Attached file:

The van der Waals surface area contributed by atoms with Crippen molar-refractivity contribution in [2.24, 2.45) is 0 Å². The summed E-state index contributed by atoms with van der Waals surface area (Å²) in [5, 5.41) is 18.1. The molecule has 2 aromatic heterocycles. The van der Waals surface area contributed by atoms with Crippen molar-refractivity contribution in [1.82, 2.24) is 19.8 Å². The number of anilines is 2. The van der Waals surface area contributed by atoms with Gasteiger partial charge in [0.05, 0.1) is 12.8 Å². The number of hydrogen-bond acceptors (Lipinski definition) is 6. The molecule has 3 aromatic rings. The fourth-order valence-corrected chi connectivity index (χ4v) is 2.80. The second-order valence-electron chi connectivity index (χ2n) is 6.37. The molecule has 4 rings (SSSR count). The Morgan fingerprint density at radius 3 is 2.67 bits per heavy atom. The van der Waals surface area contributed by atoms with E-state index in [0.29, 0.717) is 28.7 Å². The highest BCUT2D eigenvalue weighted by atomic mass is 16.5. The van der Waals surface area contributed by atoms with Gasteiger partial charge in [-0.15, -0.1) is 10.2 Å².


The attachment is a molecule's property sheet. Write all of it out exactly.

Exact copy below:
The van der Waals surface area contributed by atoms with Crippen molar-refractivity contribution in [2.24, 2.45) is 0 Å². The summed E-state index contributed by atoms with van der Waals surface area (Å²) in [5, 5.41) is 18.1. The molecule has 2 aromatic heterocycles. The van der Waals surface area contributed by atoms with Crippen molar-refractivity contribution in [1.82, 2.24) is 19.8 Å². The number of anilines is 2. The van der Waals surface area contributed by atoms with Gasteiger partial charge in [0.05, 0.1) is 12.8 Å². The number of hydrogen-bond acceptors (Lipinski definition) is 6. The molecule has 3 aromatic rings. The fourth-order valence-corrected chi connectivity index (χ4v) is 2.80. The second-order valence-electron chi connectivity index (χ2n) is 6.37. The molecule has 4 rings (SSSR count). The Morgan fingerprint density at radius 3 is 2.67 bits per heavy atom. The van der Waals surface area contributed by atoms with E-state index in [0.29, 0.717) is 28.7 Å². The highest BCUT2D eigenvalue weighted by atomic mass is 16.5. The van der Waals surface area contributed by atoms with Gasteiger partial charge in [-0.15, -0.1) is 10.2 Å².